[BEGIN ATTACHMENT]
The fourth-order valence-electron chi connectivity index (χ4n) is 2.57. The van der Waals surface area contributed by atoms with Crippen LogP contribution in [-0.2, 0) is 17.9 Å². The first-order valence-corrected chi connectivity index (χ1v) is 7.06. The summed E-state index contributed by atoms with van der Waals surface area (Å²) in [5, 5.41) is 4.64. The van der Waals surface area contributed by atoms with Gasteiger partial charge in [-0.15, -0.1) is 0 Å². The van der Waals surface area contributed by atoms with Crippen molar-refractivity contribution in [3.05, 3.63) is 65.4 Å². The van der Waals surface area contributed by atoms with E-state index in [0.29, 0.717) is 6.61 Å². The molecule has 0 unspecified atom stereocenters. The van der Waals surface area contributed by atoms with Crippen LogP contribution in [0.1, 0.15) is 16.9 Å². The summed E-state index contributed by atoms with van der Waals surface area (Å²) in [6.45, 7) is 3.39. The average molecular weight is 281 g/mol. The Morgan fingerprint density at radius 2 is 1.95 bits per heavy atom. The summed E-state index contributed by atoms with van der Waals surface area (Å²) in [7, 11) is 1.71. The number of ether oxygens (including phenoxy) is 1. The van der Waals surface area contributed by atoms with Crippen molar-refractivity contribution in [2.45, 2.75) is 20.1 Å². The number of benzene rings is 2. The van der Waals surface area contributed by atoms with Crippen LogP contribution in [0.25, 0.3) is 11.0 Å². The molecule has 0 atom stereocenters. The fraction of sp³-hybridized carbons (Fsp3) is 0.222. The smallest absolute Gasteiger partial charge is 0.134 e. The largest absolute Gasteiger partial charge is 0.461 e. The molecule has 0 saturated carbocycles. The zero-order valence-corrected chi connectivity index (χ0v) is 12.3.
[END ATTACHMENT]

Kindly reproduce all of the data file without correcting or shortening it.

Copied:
The fourth-order valence-electron chi connectivity index (χ4n) is 2.57. The van der Waals surface area contributed by atoms with Crippen LogP contribution in [-0.2, 0) is 17.9 Å². The first-order valence-corrected chi connectivity index (χ1v) is 7.06. The summed E-state index contributed by atoms with van der Waals surface area (Å²) in [5, 5.41) is 4.64. The van der Waals surface area contributed by atoms with Gasteiger partial charge in [-0.15, -0.1) is 0 Å². The van der Waals surface area contributed by atoms with Crippen molar-refractivity contribution in [3.05, 3.63) is 65.4 Å². The van der Waals surface area contributed by atoms with E-state index in [0.29, 0.717) is 6.61 Å². The molecule has 0 unspecified atom stereocenters. The van der Waals surface area contributed by atoms with Crippen LogP contribution in [0.1, 0.15) is 16.9 Å². The summed E-state index contributed by atoms with van der Waals surface area (Å²) in [6.45, 7) is 3.39. The average molecular weight is 281 g/mol. The Morgan fingerprint density at radius 2 is 1.95 bits per heavy atom. The summed E-state index contributed by atoms with van der Waals surface area (Å²) in [7, 11) is 1.71. The number of ether oxygens (including phenoxy) is 1. The van der Waals surface area contributed by atoms with Crippen molar-refractivity contribution in [2.45, 2.75) is 20.1 Å². The number of benzene rings is 2. The van der Waals surface area contributed by atoms with Crippen LogP contribution in [0.25, 0.3) is 11.0 Å². The molecule has 0 atom stereocenters. The fraction of sp³-hybridized carbons (Fsp3) is 0.222. The smallest absolute Gasteiger partial charge is 0.134 e. The largest absolute Gasteiger partial charge is 0.461 e. The molecule has 0 saturated carbocycles. The zero-order valence-corrected chi connectivity index (χ0v) is 12.3.